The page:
Raw Data: Commercial Lending Is As High As It’s Ever Been

I know that nobody cares about this, but my post this morning about commercial lending got me curious. The proper way to judge whether banks are making loans is to look at total bank lending as a percent of GDP. So I did. And as long as I did the work, I might as well pretty it up and share it with you. Here it is for the past 30 years:

As you can see, bank lending generally declines during recessions and then goes back up. Right now, it stands at a little over 11 percent of GDP, which is as high as it’s ever been. To suggest, as President Trump did, that businesses are having a hard time getting loans because of Dodd-Frank is ridiculous.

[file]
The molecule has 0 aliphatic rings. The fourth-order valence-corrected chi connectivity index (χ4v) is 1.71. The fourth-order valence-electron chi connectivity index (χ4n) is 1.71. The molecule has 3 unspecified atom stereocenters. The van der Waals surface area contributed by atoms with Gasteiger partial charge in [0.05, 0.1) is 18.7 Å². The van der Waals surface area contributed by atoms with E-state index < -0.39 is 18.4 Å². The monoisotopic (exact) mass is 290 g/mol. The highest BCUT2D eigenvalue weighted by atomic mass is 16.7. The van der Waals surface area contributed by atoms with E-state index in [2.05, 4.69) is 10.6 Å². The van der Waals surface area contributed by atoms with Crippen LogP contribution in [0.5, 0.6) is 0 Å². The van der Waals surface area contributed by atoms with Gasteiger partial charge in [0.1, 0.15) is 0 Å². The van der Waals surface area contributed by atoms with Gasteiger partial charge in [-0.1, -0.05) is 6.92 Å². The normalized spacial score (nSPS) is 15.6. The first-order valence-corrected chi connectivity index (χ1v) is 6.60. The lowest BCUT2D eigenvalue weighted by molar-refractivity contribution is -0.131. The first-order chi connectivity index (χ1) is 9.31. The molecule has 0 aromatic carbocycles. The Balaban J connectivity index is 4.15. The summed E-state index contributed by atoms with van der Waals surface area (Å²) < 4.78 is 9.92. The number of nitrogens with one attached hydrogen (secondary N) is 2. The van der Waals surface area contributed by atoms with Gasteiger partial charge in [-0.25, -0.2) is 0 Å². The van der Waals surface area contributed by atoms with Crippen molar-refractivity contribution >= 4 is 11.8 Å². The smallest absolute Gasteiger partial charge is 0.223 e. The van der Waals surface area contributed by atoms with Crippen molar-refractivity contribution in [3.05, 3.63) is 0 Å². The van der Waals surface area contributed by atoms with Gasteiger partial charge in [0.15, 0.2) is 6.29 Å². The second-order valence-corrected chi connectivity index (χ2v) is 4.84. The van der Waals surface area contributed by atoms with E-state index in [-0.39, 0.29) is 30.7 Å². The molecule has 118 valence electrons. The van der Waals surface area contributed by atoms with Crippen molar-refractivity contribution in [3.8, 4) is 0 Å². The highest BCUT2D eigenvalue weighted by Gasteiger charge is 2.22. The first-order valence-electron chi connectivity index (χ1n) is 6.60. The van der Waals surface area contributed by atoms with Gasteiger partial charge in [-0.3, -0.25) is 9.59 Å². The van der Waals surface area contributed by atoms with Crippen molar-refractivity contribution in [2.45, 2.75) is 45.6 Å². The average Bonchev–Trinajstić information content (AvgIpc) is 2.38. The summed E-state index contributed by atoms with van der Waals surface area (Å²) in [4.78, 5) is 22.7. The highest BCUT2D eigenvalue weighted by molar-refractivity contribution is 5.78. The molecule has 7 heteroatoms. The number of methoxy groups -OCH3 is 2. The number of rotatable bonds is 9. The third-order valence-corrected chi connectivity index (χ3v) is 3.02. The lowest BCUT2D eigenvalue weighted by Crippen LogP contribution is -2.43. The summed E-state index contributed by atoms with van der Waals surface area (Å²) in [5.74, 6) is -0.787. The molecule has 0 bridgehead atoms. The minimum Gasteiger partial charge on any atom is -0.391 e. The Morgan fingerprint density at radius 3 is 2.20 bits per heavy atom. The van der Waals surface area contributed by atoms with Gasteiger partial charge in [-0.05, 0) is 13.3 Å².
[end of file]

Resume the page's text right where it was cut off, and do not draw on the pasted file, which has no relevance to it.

That said, a brief warning. Corporations raise money in multiple ways. Bank lending is part of it. But there are also stock issues, bond sales, private equity, non-bank loans, and so forth. If you put all of this together, it would give you an idea of the overall ease or difficulty of raising money right now, and I have no idea what it would show if someone went through this exercise. In other words: commercial bank lending is pretty robust right now, but don’t draw any larger conclusions from this unless you have the data to back it up.